It’s easy to write off conspiracy theories as the delusions of the political fringe, a minor nuisance fueled by the rise of the Internet. Easy—and inaccurate. Conspiracy stories have been a major part of American life since the colonial days. They are not just found in the political extremes, and they are not invariably wrong. And even when they are wrong, as is so often true, they still have lessons to teach us. To understand why conspiracies matter, it helps to clear away some myths that have attached themselves to the subject.

Myth #1: People today are uniquely prone to believing conspiracy theories

A 2011 article in the British newspaper The Independent flatly declared that “there are more conspiracy theories and more conspiracy theory believers than ever before.” This, the reporter continued, was largely “because the internet has made it easy to propagate rumour and supposition on a global scale.” As an example, he cited a story that the Ku Klux Klan secretly owned KFC and was lacing “the food with a drug that makes only black men impotent.”

But there has never been an age when conspiracy theories were not popular. From Puritan fears that Satan was commanding a conspiracy of Indians to Thomas Jefferson’s concern that the British had “a deliberate and systematical plan of reducing us to slavery,” from the assassination rumors that followed the death of President Zachary Taylor to the tales of subversion told during the Cold War, every significant event in American history has inspired conspiracy theories. And a lot of insignificant events have, too.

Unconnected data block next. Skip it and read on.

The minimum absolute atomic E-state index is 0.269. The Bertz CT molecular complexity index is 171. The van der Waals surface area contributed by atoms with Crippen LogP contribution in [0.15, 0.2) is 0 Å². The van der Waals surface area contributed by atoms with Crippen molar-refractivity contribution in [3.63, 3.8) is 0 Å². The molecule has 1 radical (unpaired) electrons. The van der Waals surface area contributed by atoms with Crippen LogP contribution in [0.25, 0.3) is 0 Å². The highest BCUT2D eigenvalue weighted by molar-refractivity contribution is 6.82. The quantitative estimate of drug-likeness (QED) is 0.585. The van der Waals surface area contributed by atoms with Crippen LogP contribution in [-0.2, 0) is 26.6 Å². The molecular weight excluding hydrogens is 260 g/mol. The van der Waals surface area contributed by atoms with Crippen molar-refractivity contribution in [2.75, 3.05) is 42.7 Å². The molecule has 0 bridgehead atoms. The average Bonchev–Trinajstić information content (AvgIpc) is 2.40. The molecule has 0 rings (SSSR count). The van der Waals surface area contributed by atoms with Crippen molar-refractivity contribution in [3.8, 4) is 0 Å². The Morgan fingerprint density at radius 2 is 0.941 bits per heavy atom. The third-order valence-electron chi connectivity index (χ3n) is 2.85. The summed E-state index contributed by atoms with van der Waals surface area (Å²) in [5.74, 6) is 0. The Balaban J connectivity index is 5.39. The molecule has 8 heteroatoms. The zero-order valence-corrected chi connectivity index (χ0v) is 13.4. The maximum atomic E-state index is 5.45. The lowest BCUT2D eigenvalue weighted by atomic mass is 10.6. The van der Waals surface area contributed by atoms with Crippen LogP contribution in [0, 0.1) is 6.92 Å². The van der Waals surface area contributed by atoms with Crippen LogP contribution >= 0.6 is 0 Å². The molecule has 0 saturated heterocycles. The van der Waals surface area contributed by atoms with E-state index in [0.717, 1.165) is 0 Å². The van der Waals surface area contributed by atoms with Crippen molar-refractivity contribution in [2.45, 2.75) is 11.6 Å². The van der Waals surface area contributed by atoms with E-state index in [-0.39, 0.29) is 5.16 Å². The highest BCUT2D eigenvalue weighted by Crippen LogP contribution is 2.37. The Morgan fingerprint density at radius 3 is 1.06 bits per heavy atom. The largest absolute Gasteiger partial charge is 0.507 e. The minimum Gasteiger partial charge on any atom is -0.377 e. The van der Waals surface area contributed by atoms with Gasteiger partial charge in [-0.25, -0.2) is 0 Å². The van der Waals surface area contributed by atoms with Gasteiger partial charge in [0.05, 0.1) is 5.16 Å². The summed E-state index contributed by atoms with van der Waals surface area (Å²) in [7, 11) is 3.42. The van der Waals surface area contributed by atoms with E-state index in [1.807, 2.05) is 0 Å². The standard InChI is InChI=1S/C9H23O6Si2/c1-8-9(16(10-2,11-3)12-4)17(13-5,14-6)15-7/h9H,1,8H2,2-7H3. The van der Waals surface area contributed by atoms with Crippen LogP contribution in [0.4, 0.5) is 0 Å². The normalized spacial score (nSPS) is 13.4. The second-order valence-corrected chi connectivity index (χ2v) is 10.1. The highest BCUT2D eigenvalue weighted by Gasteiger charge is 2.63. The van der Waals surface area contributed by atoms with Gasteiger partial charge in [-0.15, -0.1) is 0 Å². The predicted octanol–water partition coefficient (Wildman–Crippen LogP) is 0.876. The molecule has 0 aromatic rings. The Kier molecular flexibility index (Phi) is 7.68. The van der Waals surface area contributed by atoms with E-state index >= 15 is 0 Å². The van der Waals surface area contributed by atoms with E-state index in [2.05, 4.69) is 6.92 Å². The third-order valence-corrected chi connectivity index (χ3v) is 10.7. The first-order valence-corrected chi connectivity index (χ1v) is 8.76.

Read the rest of this entry »


REALITY CHECK: Conspiracy Theorists Are More Likely To Disavow Vaccines, Climate Science And GM Foods

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A new study examines how well belief in conspiracy theories predicts science skepticism. 

Welcome to Crazy Town, where the moon landing was staged, 9/11 was a hoax, vaccines and teeth-strengthening fluoride are poisons distributed by the government, Barack Obama isn’t really a citizen, and the Earth is absolutely not on an irreversible path toward hot, pollution-driven destruction. Conspiracy theories, the lifeblood of the real America.

A new study probes the connections between conspiratorial thinking (conspiracist ideation) and the tendency to eschew certain well-established scientific facts, finding that conspiracy theorists were far more likely to be against vaccinations, and somewhat more likely to be skeptical of climate change science and genetically modified food.

The researchers, from the University of Western Australia, used an online survey of 1,001 U.S. participants to gauge attitudes toward conspiracy theories, vaccines, climate change and GM foods, asking people how much they agreed with statements like “the risk of vaccinations to maim and kill children outweighs their health benefits.” They found the participants with greater conspiracy ideation also tended to reject the scientific issues they asked about, especially in the case of vaccines. Read the rest of this entry »